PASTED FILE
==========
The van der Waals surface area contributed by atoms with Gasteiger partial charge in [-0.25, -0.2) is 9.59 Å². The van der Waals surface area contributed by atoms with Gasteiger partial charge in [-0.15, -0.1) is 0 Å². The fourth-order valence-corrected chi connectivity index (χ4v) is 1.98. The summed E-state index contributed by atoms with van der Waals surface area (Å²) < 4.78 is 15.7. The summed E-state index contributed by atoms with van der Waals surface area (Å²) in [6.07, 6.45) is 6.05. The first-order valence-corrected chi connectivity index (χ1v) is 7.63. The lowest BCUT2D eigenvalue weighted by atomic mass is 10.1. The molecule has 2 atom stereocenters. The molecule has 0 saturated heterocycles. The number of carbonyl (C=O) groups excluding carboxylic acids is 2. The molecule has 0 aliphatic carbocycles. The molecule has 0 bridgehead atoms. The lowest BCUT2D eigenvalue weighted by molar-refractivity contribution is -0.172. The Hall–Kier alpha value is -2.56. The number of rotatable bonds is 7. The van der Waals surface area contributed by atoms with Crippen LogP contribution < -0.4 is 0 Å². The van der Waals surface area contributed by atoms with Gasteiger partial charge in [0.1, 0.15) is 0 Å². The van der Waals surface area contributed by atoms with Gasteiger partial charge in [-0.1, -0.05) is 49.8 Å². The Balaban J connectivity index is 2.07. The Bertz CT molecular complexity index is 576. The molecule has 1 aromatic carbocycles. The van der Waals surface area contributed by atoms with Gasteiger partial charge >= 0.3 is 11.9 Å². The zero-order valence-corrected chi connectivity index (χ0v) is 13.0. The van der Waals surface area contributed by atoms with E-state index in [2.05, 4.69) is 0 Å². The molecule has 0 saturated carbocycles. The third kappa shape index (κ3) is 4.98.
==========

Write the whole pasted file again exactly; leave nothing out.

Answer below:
The van der Waals surface area contributed by atoms with Gasteiger partial charge in [-0.25, -0.2) is 9.59 Å². The van der Waals surface area contributed by atoms with Gasteiger partial charge in [-0.15, -0.1) is 0 Å². The fourth-order valence-corrected chi connectivity index (χ4v) is 1.98. The summed E-state index contributed by atoms with van der Waals surface area (Å²) < 4.78 is 15.7. The summed E-state index contributed by atoms with van der Waals surface area (Å²) in [6.07, 6.45) is 6.05. The first-order valence-corrected chi connectivity index (χ1v) is 7.63. The lowest BCUT2D eigenvalue weighted by atomic mass is 10.1. The molecule has 2 atom stereocenters. The molecule has 0 saturated heterocycles. The number of carbonyl (C=O) groups excluding carboxylic acids is 2. The molecule has 0 aliphatic carbocycles. The molecule has 0 bridgehead atoms. The lowest BCUT2D eigenvalue weighted by molar-refractivity contribution is -0.172. The Hall–Kier alpha value is -2.56. The number of rotatable bonds is 7. The van der Waals surface area contributed by atoms with Crippen LogP contribution < -0.4 is 0 Å². The van der Waals surface area contributed by atoms with Gasteiger partial charge in [0.1, 0.15) is 0 Å². The van der Waals surface area contributed by atoms with Gasteiger partial charge in [-0.1, -0.05) is 49.8 Å². The Balaban J connectivity index is 2.07. The Bertz CT molecular complexity index is 576. The molecule has 1 aromatic carbocycles. The van der Waals surface area contributed by atoms with Gasteiger partial charge >= 0.3 is 11.9 Å². The zero-order valence-corrected chi connectivity index (χ0v) is 13.0. The van der Waals surface area contributed by atoms with E-state index in [2.05, 4.69) is 0 Å². The molecule has 0 saturated carbocycles. The third kappa shape index (κ3) is 4.98.